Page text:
Before the social uprisings of this summer centering the brutal murders of Ahmaud Arbery, Breonna Taylor, and George Floyd. I recall facilitating new student orientation in 2013 with 200 boarding school students when the verdict was read regarding the person responsible for killing Trayvon Martin. I recall my students at Bowdoin College protesting the killing of Eric Garner in 2014. I also remember how my students and their peers at the Claremont Colleges staged a mass walkout and protested over racial inequalities in 2015.
In these moments, I was asked to contribute to the institutional responses that the organization would make and help make meaning of these times. While assisting the institution to speak broadly, members of our Black and other marginalized communities were both organizing and seeking support in these times of trauma. This level of care is indeed an aspect of equity work.
Diversity practitioners hold space institutionally and personally for each constituency of the academic operation ranging from faculty, staff, parents, caregivers, alumni, students, and donors.
Many institutions will take the step of introducing new diversity practitioners to their communities this fall. Some of these professionals follow a path of diversity practitioners who paved the way and laid a firm foundation. Others will be the inaugural or the reboot. Despite the journey to the seat, there is one critical tie that must be in place for a successful tenure for the school community and the practitioner.
The diversity practitioner is a trust builder. Individuals will come to the diversity practitioner with stories of joy and success, demonstrating their satisfaction in the work the school has done. There will also likely be stories of profound harm and hurt caused by some institutional factors. Either way, as an institution’s officer, the diversity practitioner holds these narratives and governs as best they can to meet the needs of the people.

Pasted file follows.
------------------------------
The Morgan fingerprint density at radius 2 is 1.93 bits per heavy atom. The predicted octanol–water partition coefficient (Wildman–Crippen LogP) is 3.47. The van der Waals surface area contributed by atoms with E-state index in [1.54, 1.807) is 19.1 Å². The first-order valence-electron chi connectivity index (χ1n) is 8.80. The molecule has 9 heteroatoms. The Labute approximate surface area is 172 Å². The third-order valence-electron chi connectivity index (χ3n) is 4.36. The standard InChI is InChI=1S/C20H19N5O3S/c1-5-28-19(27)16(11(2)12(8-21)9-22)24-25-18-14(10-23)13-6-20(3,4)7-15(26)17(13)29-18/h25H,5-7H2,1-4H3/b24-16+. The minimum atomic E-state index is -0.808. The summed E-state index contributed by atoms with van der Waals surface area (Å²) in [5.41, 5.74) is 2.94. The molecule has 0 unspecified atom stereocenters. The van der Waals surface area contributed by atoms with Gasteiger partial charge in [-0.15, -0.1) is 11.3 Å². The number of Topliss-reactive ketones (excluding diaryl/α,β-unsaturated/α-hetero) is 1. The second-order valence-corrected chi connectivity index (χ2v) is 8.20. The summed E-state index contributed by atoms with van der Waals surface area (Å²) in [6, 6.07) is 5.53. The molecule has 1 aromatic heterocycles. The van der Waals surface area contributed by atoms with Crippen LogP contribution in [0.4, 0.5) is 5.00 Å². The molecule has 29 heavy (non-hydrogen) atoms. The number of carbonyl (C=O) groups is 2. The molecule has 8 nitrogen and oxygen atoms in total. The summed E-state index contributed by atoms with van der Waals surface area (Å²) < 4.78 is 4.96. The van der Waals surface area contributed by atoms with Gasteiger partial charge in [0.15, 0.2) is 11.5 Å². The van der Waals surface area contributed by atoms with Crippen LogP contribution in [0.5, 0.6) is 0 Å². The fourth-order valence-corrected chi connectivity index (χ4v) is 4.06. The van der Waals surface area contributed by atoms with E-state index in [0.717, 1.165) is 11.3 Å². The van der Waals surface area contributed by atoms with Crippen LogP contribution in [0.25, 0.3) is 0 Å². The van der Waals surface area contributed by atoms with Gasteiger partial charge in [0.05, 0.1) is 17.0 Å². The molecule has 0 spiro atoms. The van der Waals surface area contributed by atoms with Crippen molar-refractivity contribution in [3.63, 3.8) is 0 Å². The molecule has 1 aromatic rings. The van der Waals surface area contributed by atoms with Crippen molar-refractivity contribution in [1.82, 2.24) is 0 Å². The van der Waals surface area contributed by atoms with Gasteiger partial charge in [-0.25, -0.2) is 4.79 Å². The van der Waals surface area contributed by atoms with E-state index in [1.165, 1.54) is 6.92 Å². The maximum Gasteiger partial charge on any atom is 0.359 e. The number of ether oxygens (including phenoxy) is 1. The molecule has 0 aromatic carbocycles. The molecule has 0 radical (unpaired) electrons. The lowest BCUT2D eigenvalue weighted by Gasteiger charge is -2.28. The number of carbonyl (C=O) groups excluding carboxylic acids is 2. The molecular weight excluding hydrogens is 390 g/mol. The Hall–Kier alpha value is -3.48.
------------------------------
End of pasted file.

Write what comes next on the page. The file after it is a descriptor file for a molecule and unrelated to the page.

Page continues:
Some institutions may not have gone through the process of acknowledging pain and harm that has impacted their communities. In some cases, the diversity practitioner will be the first person within the leadership structure to inquire about these instances. This is where the relationship between the leader at the top of the organizational chart and the diversity practitioner is vital.
The #1 factor in starting the journey as a diversity practitioner is a trusting relationship between the practitioner and the school head. Be it the president, head of school, or chief executive officer. This pairing must be significant, and time must be spent in building this relationship.
If you've recently taken on the role of school leader or diversity practitioner, spend the time doing the deep work of learning each other's equity lens. Start where you are and build.
Christopher S. Dennis, the founder of The Campus Culture Group, is an educator and consultant centering social justice and equity through authentic change management, leadership, policy, and governance in K-12 and post-secondary education.